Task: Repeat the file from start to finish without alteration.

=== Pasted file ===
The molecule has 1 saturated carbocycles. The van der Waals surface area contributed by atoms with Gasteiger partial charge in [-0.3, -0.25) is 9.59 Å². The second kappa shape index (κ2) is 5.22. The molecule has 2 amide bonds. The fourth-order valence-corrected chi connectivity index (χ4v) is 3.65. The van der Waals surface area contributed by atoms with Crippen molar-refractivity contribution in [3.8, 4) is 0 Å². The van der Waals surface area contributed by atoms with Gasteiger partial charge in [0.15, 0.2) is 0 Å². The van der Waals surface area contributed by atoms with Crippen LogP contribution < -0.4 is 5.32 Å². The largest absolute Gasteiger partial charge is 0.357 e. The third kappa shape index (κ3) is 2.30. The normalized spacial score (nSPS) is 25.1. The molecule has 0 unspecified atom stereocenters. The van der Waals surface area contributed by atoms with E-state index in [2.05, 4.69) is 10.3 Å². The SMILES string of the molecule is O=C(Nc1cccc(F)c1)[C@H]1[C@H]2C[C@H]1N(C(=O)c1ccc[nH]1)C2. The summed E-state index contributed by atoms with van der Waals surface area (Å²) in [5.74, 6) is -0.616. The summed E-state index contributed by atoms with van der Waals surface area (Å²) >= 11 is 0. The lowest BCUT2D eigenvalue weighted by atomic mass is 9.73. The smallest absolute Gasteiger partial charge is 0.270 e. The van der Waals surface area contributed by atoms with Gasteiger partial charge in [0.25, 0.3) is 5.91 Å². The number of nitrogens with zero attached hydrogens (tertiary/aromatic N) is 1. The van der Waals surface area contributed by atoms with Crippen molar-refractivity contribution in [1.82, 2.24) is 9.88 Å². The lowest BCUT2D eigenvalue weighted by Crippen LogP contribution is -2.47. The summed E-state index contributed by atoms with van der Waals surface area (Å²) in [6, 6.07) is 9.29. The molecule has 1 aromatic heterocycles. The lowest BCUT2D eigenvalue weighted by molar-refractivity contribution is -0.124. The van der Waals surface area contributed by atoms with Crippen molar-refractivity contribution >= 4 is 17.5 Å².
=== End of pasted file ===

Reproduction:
The molecule has 1 saturated carbocycles. The van der Waals surface area contributed by atoms with Gasteiger partial charge in [-0.3, -0.25) is 9.59 Å². The second kappa shape index (κ2) is 5.22. The molecule has 2 amide bonds. The fourth-order valence-corrected chi connectivity index (χ4v) is 3.65. The van der Waals surface area contributed by atoms with Crippen molar-refractivity contribution in [3.8, 4) is 0 Å². The van der Waals surface area contributed by atoms with Gasteiger partial charge in [0.15, 0.2) is 0 Å². The van der Waals surface area contributed by atoms with Crippen LogP contribution < -0.4 is 5.32 Å². The largest absolute Gasteiger partial charge is 0.357 e. The third kappa shape index (κ3) is 2.30. The normalized spacial score (nSPS) is 25.1. The molecule has 0 unspecified atom stereocenters. The van der Waals surface area contributed by atoms with E-state index in [2.05, 4.69) is 10.3 Å². The SMILES string of the molecule is O=C(Nc1cccc(F)c1)[C@H]1[C@H]2C[C@H]1N(C(=O)c1ccc[nH]1)C2. The summed E-state index contributed by atoms with van der Waals surface area (Å²) in [5.74, 6) is -0.616. The summed E-state index contributed by atoms with van der Waals surface area (Å²) >= 11 is 0. The lowest BCUT2D eigenvalue weighted by atomic mass is 9.73. The smallest absolute Gasteiger partial charge is 0.270 e. The van der Waals surface area contributed by atoms with Gasteiger partial charge in [0.25, 0.3) is 5.91 Å². The number of nitrogens with zero attached hydrogens (tertiary/aromatic N) is 1. The van der Waals surface area contributed by atoms with Crippen molar-refractivity contribution in [1.82, 2.24) is 9.88 Å². The lowest BCUT2D eigenvalue weighted by Crippen LogP contribution is -2.47. The summed E-state index contributed by atoms with van der Waals surface area (Å²) in [6, 6.07) is 9.29. The molecule has 1 aromatic heterocycles. The lowest BCUT2D eigenvalue weighted by molar-refractivity contribution is -0.124. The van der Waals surface area contributed by atoms with Crippen molar-refractivity contribution >= 4 is 17.5 Å².